Seattle is experiencing the effects of climate change first hand. It’s a contributing factor in the increasing number of forest fires that blanket the city in smoke. It has damaged oyster farms in nearby Puget Sound by altering the acidity of the Pacific Ocean. And the declining snowpack and earlier snowmelt in the mountains are jeopardizing summer water supplies. Now, climate change is on the Nov. 6 ballot, as a statewide initiative that would impose a $15-a-ton fee on carbon emissions that cause global warming.
If passed, Initiative 1631 would begin in 2020, with an annual increase of $2 until the state’s greenhouse gas reduction goals are met. Revenue from the fee would be used to fund various environmental programs and projects and provide support to communities that might be adversely impacted by rising energy costs in the short term. It could also raise up to $2.3 billion for clean energy investment by 2025.
Washington-based companies, such as REI, Expedia, and Microsoft, have supported the campaign and helped validate the benefits of the measure for Washington’s economy and communities, and the importance of taking action quickly. If the measure passes, Washington would be an example of how to put a price on carbon, considered to be a central issue in efforts to slow global warming. “This is new ground for everybody,” John Larsen, a director at the Rhodium Group, told TIME. “If Washington gets this in place, it’s going to provide a different picture of what’s possible.”
The ballot initiative triggered a fight for votes that pitted big oil refiners against a coalition of environmental groups, unions, Native American groups, communities of color, business leaders like Bill Gates, and Gov. Jay Inslee (D). It also set a new Washington state record for spending on a ballot issue. The Clean Air Clean Energy coalition to say “yes” on the ballot has raised more than $15 million, including $1 million each from Gates and former New York mayor Michael R. Bloomberg. Big oil companies belonging to the Western States Petroleum Association — including Koch Industries — have given more than $31 million, according to the state’s Public Disclosure Commission.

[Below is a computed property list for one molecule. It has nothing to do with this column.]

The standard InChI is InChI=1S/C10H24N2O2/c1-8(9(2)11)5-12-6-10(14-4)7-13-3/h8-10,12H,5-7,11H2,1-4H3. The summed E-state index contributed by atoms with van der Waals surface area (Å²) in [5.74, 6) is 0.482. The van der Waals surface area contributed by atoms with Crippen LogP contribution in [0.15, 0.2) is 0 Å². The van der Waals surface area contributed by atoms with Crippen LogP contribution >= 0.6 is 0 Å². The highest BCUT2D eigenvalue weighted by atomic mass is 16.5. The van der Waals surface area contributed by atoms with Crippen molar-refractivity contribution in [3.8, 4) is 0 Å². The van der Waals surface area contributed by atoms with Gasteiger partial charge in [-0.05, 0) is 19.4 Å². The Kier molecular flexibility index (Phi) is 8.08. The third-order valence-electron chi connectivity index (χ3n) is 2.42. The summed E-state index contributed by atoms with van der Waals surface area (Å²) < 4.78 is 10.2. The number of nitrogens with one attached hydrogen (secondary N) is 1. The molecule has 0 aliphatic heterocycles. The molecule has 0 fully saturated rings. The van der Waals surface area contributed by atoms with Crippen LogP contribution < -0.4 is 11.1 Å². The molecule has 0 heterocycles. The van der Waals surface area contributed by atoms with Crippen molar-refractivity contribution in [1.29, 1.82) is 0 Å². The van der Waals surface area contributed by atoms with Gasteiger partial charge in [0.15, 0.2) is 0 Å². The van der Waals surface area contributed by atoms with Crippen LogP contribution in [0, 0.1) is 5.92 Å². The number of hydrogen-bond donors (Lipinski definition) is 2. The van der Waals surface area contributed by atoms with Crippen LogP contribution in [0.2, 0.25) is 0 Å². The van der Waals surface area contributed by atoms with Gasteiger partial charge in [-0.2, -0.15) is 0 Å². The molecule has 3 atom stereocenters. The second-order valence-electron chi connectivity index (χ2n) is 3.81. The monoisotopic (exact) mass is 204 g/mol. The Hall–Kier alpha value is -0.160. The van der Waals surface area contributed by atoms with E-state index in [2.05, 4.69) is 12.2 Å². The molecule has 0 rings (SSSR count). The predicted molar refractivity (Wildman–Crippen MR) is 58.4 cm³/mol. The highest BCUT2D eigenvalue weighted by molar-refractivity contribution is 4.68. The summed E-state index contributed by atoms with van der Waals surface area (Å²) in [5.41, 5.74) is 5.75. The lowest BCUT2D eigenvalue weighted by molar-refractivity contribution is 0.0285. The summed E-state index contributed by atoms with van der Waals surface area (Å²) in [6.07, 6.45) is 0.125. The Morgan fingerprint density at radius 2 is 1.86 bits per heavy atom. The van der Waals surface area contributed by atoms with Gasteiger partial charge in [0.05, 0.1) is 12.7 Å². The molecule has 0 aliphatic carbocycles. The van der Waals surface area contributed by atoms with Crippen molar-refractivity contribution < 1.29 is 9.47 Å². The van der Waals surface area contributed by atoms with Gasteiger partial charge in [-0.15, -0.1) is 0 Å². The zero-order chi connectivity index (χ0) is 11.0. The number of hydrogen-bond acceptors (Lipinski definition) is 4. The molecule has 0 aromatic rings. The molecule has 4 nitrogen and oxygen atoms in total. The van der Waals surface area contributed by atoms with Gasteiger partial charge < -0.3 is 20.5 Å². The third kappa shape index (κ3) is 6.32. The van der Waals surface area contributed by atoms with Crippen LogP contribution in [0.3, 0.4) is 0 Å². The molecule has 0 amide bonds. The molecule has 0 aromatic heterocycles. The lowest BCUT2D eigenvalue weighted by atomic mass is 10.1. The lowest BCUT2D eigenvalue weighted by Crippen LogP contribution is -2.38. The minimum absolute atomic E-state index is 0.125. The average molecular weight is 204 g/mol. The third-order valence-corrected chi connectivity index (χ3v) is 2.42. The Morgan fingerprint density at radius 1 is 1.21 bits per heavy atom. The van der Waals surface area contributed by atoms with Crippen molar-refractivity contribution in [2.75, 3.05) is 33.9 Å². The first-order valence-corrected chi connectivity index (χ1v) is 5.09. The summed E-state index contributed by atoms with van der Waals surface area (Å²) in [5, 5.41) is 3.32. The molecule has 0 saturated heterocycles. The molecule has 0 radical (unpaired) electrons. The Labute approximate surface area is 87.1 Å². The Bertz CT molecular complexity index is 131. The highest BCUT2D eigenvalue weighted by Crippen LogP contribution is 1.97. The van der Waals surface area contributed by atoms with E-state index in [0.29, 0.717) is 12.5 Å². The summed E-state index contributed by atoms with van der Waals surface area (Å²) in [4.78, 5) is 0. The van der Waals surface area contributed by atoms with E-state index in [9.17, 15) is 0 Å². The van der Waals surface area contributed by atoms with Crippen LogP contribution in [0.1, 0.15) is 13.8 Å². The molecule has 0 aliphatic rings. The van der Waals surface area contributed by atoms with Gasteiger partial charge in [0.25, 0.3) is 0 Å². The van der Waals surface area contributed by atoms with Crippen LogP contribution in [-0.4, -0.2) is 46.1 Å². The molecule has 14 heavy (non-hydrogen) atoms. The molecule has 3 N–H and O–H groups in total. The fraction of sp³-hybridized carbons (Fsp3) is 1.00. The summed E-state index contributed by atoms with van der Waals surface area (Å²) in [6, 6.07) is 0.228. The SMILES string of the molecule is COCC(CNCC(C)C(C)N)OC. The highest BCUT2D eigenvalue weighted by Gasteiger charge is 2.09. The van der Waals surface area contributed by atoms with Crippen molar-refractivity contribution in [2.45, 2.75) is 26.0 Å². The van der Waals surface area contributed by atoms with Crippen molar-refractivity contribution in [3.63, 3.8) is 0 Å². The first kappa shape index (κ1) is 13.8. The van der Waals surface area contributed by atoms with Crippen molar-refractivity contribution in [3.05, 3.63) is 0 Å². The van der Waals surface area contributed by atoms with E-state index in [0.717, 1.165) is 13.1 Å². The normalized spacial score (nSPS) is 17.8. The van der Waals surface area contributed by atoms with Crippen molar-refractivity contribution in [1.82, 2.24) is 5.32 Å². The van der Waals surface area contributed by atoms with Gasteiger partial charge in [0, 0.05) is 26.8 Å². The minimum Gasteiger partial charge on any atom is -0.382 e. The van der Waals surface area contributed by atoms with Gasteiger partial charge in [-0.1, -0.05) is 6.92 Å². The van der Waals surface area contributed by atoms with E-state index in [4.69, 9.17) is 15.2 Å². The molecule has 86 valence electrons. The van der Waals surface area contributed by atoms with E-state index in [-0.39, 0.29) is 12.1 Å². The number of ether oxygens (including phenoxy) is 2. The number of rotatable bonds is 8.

Initiative 1631 was developed by a coalition of environmental, labor, tribal and social-justice groups, the Seattle Times reports, and would have a board made up of state officials and members of the public to determine how the money is invested. The carbon charges are considered fees rather than taxes to prevent the state legislature from diverting the earnings to other projects. Money raised by the carbon fee could be used for helping people buy electric cars, thinning fire-prone forests, building new solar and wind farms, and climate education programs.
- California’s Legislature passed a cap-and-trade system in 2013 that puts a price on carbon emissions. But if I-1631 passes on Nov. 6, Washington would be the first state to approve carbon pricing through an election.
- British Columbia has had a carbon tax for more than a decade, at a higher rate than the one proposed by I-1631, according to the Seattle Times. Despite price increases for consumers and business the tax remains popular and Canadian Prime Minister Justin Trudeau is considering a similar tax nationwide.
- “With the Trump administration going backwards on fighting climate change, states around the country are taking matters into their own hands,” said Michael Brune, executive director of the Sierra Club. “I-1631 holds polluters accountable while investing in clean energy … It could be a game-changer in the fight against climate change.”
Quests and Actions (Q&A):
- Bill Gates says that it’s not easy to be out in front of an issue. But, in his official endorsement of the measure, he said that leading the nation on taxing carbon pollution will make any sacrifice “worth it.” What are the benefits of being out in front in this particular issue? Do you agree that it’s worth it?
- To make a cut of just 1 million tons of carbon dioxide emissions would require removing about 216,000 cars from the road in Washington state. What can business leaders do to spur public transportation options that help reduce the carbon footprint?
- Expedia says it has a bias toward action and “are proud to support I-1631 as part of (our) broader goal to balance the carbon impact of travel with proactive efforts to keep our air healthy for future generations.” Should businesses lead efforts to pass major climate policy given the inaction and political gridlock at the federal level?